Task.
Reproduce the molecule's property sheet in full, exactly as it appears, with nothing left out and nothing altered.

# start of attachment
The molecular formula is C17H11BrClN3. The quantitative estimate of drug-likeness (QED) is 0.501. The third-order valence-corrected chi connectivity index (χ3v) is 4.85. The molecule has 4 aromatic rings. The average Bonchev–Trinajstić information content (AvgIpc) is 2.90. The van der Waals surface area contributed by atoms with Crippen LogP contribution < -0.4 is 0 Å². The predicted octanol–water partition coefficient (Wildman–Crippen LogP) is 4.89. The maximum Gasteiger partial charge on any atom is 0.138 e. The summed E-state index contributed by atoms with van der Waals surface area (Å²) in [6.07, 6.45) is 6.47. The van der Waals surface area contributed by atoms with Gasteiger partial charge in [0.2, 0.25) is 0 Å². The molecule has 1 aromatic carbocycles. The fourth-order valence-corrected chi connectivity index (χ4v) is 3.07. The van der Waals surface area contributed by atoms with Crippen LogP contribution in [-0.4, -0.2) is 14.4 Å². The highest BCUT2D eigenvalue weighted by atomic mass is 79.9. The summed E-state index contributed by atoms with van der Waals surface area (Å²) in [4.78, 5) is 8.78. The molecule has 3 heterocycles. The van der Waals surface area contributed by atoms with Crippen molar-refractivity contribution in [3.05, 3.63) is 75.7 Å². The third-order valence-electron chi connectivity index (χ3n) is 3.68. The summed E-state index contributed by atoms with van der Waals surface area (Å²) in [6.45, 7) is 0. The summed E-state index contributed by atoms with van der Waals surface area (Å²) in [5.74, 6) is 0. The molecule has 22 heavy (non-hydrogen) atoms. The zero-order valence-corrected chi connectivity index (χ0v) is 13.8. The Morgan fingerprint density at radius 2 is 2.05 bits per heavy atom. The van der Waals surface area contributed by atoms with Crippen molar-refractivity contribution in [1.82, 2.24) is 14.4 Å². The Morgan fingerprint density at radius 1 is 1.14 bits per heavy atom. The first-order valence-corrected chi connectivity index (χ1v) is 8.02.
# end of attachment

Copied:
The molecular formula is C17H11BrClN3. The quantitative estimate of drug-likeness (QED) is 0.501. The third-order valence-corrected chi connectivity index (χ3v) is 4.85. The molecule has 4 aromatic rings. The average Bonchev–Trinajstić information content (AvgIpc) is 2.90. The van der Waals surface area contributed by atoms with Crippen LogP contribution < -0.4 is 0 Å². The predicted octanol–water partition coefficient (Wildman–Crippen LogP) is 4.89. The maximum Gasteiger partial charge on any atom is 0.138 e. The summed E-state index contributed by atoms with van der Waals surface area (Å²) in [6.07, 6.45) is 6.47. The van der Waals surface area contributed by atoms with Gasteiger partial charge in [0.2, 0.25) is 0 Å². The molecule has 1 aromatic carbocycles. The fourth-order valence-corrected chi connectivity index (χ4v) is 3.07. The van der Waals surface area contributed by atoms with Crippen LogP contribution in [-0.4, -0.2) is 14.4 Å². The highest BCUT2D eigenvalue weighted by atomic mass is 79.9. The summed E-state index contributed by atoms with van der Waals surface area (Å²) in [4.78, 5) is 8.78. The molecule has 3 heterocycles. The van der Waals surface area contributed by atoms with Crippen molar-refractivity contribution in [3.05, 3.63) is 75.7 Å². The third-order valence-electron chi connectivity index (χ3n) is 3.68. The summed E-state index contributed by atoms with van der Waals surface area (Å²) in [6.45, 7) is 0. The summed E-state index contributed by atoms with van der Waals surface area (Å²) in [5.74, 6) is 0. The molecule has 22 heavy (non-hydrogen) atoms. The zero-order valence-corrected chi connectivity index (χ0v) is 13.8. The Morgan fingerprint density at radius 2 is 2.05 bits per heavy atom. The van der Waals surface area contributed by atoms with Crippen molar-refractivity contribution in [1.82, 2.24) is 14.4 Å². The Morgan fingerprint density at radius 1 is 1.14 bits per heavy atom. The first-order valence-corrected chi connectivity index (χ1v) is 8.02.